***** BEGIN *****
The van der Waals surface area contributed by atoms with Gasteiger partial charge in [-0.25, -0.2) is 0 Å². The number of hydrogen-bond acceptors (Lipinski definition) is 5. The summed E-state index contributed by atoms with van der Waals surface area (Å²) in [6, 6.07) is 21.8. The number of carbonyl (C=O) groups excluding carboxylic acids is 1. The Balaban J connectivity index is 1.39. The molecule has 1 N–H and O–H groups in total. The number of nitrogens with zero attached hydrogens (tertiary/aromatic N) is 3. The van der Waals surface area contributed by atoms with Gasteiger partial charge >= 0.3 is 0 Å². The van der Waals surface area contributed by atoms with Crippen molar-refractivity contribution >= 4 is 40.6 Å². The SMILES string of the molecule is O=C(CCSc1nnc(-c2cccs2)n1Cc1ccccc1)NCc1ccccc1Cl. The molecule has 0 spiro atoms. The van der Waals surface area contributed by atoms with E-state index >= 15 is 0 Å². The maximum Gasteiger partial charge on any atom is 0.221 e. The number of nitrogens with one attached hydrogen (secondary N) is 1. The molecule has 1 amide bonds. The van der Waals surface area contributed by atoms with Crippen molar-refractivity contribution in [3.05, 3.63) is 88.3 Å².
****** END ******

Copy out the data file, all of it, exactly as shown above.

The van der Waals surface area contributed by atoms with Gasteiger partial charge in [-0.25, -0.2) is 0 Å². The number of hydrogen-bond acceptors (Lipinski definition) is 5. The summed E-state index contributed by atoms with van der Waals surface area (Å²) in [6, 6.07) is 21.8. The number of carbonyl (C=O) groups excluding carboxylic acids is 1. The Balaban J connectivity index is 1.39. The molecule has 1 N–H and O–H groups in total. The number of nitrogens with zero attached hydrogens (tertiary/aromatic N) is 3. The van der Waals surface area contributed by atoms with Gasteiger partial charge >= 0.3 is 0 Å². The van der Waals surface area contributed by atoms with Crippen molar-refractivity contribution >= 4 is 40.6 Å². The SMILES string of the molecule is O=C(CCSc1nnc(-c2cccs2)n1Cc1ccccc1)NCc1ccccc1Cl. The molecule has 0 spiro atoms. The van der Waals surface area contributed by atoms with E-state index >= 15 is 0 Å². The maximum Gasteiger partial charge on any atom is 0.221 e. The number of nitrogens with one attached hydrogen (secondary N) is 1. The molecule has 1 amide bonds. The van der Waals surface area contributed by atoms with Crippen molar-refractivity contribution in [3.05, 3.63) is 88.3 Å².